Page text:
PART II

WHAT HOLLYWOOD WANTS (AND WHY)

Most authors would like to see their work adapted for the big (or small) screen, but the path from here to there is at best unfamiliar—and can seem incomprehensible. Some bestsellers are made into movies, others ignored. Obscure books, short stories, and magazine articles are blessed by Hollywood’s magic, while thousands of screenplays are turned away. What sense does that make? Is there no rhyme or reason here?

Well, yes, actually. But it’s hard to make out when—like most writers—you’re on the outside looking in. The twelve chapters that follow will take you through the looking glass and make some sense of the enigma that is the Hollywood adaptation process. More importantly, it will explain why some books are made into movies while others are not, and what you can do to make your story more attractive to filmmakers. Read more…

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As mentioned in Part One, writing mechanics are dull, but essential—like checking the oil and brake fluid when you’d rather be cruising down the coast. You can’t do one without keeping an eye on the other. So let’s take a look at another batch of common mechanical errors…

APOSTROPHES

Apostrophes are often misused. It’s hard to tell whether this results from inattention or misunderstanding, but here’s the rule: with few exceptions, apostrophes signify contractions and possessives—and nothing else.

Contractions are shortened words: that’s for that is, wouldn’t for would not, could’ve for could have, you’re for you are, that sort of thing. By far the most troublesome word in this category is it’s, a shortening of it is. The confusion likely stems from the fact that, unlike other contractions, it’s looks like a possessive.Read more…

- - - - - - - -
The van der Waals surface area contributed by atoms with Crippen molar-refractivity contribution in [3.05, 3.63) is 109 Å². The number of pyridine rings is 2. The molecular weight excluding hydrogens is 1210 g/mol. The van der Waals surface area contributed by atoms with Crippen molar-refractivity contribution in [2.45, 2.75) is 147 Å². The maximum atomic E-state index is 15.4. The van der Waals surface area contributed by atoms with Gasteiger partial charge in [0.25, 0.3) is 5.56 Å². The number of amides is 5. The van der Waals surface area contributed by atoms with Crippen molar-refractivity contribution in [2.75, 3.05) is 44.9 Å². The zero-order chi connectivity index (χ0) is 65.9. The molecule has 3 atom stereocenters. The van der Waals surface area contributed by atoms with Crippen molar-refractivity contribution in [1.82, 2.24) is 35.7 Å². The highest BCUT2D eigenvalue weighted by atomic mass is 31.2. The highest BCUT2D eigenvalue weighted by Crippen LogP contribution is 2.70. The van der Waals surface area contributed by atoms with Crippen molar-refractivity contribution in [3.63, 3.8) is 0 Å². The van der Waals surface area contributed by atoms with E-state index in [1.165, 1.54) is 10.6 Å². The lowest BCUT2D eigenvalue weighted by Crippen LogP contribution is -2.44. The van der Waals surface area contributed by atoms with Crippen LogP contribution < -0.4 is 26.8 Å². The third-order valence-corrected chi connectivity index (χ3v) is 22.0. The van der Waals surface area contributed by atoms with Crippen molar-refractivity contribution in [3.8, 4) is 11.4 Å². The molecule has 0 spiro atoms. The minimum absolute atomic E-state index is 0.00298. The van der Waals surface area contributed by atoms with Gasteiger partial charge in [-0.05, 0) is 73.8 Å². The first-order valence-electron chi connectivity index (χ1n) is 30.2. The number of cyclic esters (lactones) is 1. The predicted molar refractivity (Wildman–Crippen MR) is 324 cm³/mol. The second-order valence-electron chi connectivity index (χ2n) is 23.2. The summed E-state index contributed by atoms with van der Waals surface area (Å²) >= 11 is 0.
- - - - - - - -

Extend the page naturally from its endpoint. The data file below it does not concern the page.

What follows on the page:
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“Mechanical errors” have to do with the nuts and bolts of writing. If concept is your flashy car, plot the engine, characters the driver and passengers—then story mechanics are the fasteners holding your engine together. They’re not exciting, glitzy, or personable, and no one pays them any mind. Until something goes wrong.

That’s when you hear an annoying clank, somewhere under the hood. Soon, it becomes difficult to hear the passengers or enjoy the scenery. Before too long, that clank-clank-clank is all you can think about. And if someone doesn’t climb under the hood and fix the damned thing, it will eventually stop your engine.

Let’s look at some common mechanical errors. Read more…

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INTRO TO FREE ONLINE VERSION (UPDATED 2019)

The original MYSAM (Make Your Story A Movie) book was traditionally published by Macmillan/St. Martin’s Griffin in 2012. What you’re reading now is a sort of v1.5—updated in 2019 and placed (free) on the website. MYSAM v2.0 will be published in 2020, with new contributions from authors, screenwriters, producers, directors and others not found in previous versions (including this one). I’ll also be covering digital/streaming and series, which are far more important now than they were in 2012. This version 1.5 may go offline when v2.0 appears. Start reading the free book now…

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And the winner is…the adaptation (again). The box office, of course, has long been ruled by adaptations; 80% of the top 10 highest-grossing films of all time are based on other things. (Top 100 Adaptations list here.) Oscar contenders (and winners) from 2001-2019 are also mostly adaptations—but this year, things have gone through the roof, with 97% (96.969%, to be precise) of Big Five nominees—and 100% of Big Five wins—going to adaptations or work on adaptations.